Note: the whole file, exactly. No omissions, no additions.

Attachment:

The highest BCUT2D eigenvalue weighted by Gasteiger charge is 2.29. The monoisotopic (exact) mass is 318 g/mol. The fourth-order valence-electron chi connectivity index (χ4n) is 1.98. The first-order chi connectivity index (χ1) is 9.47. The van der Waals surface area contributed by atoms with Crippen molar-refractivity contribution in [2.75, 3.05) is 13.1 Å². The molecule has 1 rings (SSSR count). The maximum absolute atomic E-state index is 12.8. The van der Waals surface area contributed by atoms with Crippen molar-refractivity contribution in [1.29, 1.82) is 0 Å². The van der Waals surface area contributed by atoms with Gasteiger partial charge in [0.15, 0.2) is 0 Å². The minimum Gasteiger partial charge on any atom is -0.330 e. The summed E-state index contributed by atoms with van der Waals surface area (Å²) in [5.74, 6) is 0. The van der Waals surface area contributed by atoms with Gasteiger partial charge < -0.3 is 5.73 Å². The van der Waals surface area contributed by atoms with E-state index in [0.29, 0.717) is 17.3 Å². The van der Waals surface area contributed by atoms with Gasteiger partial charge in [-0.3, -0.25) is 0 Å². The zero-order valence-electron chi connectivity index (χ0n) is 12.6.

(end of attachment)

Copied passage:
The highest BCUT2D eigenvalue weighted by Gasteiger charge is 2.29. The monoisotopic (exact) mass is 318 g/mol. The fourth-order valence-electron chi connectivity index (χ4n) is 1.98. The first-order chi connectivity index (χ1) is 9.47. The van der Waals surface area contributed by atoms with Crippen molar-refractivity contribution in [2.75, 3.05) is 13.1 Å². The molecule has 1 rings (SSSR count). The maximum absolute atomic E-state index is 12.8. The van der Waals surface area contributed by atoms with Crippen molar-refractivity contribution in [1.29, 1.82) is 0 Å². The van der Waals surface area contributed by atoms with Gasteiger partial charge in [0.15, 0.2) is 0 Å². The minimum Gasteiger partial charge on any atom is -0.330 e. The summed E-state index contributed by atoms with van der Waals surface area (Å²) in [5.74, 6) is 0. The van der Waals surface area contributed by atoms with Gasteiger partial charge < -0.3 is 5.73 Å². The van der Waals surface area contributed by atoms with E-state index in [0.29, 0.717) is 17.3 Å². The van der Waals surface area contributed by atoms with Gasteiger partial charge in [-0.3, -0.25) is 0 Å². The zero-order valence-electron chi connectivity index (χ0n) is 12.6.